Helen's Reviews > The Jigsaw Man

The Jigsaw Man by Paul Britton
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Jun 18, 2012

it was ok
bookshelves: biography, non-fiction, science-psychology

I am interested in Forensic Psychology, and wanted to make it my career, hence I bought the book and have seen Mr Britton speak. I was later surprised when working with other Forensic Psychologists to learn that his input into the cases he cites was not as involved as he claims and his breakthroughs were not soley his own, nor were his ideas. Forensic Psychology is not something that can stand alone like in an Agatha Christie or Jessica Fletcher TV show detective. Evidence analysis is still crutial and there were many other people working on these cases. He didn't solve them!

I also find it difficult to read details of the cases in a "pop-psychology" book, which really should not be available to the public in a self serving manner as this book - case in point that of dear Jamie Bulger. The details in the book are graphic, disturbing, and an author should not be making money off them. These are not fictional characters he writes about but real high profile cases about people who deserve some dignity.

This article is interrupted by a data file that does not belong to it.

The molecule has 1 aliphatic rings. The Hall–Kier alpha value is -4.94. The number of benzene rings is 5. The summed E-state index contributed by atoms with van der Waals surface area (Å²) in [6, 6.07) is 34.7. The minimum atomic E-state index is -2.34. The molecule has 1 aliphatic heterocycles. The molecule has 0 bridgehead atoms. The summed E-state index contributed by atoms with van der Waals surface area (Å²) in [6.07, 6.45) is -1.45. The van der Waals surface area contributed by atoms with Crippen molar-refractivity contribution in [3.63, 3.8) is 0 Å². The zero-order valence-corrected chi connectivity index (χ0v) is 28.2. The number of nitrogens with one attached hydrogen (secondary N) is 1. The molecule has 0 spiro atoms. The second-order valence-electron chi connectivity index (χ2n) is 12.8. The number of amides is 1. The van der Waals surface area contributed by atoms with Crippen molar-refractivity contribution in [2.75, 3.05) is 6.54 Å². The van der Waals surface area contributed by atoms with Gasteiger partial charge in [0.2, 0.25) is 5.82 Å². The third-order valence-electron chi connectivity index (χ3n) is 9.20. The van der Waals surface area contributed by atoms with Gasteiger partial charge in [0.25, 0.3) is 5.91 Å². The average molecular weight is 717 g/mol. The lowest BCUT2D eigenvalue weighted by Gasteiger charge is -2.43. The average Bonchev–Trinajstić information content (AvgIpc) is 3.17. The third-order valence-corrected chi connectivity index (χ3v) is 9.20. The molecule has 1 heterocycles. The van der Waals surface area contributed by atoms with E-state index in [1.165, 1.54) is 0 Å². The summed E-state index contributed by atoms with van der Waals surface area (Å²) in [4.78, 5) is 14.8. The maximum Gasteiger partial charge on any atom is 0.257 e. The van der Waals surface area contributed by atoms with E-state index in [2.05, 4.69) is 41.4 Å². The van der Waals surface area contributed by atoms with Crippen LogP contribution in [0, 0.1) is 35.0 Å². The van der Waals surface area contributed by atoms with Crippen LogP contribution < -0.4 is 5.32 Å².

Those things aside, it was an interesting read... if you "like" that sort of thing, which as it was to be my career I did at the time. I was surprised at other Forensic Psychologists being so vehement in their disrespect of their "colleague" when speaking of Paul Britton's professionalism and self-confessed prowess. It seems his selling out and writing this book was not highly regarded nor were his high claims, which were apparently false. This book is quite egostistical on his part and this self centred style of writing is tiring.

He does not have mythic status in his field but was one of the first "Forensic Psychologists" who employed profiling and happened to work on some notable high coverage cases that were solved. It is Psychologists like him that spread that myth that Psychology is hoodoo rather than science. I have often been asked (worryingly not tongue in cheek) when people find out I have a Psychology degree "can you read minds?" and the idea that Forensic Psychologists can get inside criminal's minds and predict all of their moves and that they always follow a pattern (Criminal Minds the TV show is guilty of this too) that is "textbook" is possibly as a result of books like this. Twaddle.

If you take what you read at face value and don't know anything about Psychology this book will blow your mind. Ignore the fact it's claims are exaggerated, and it's an interesting book.
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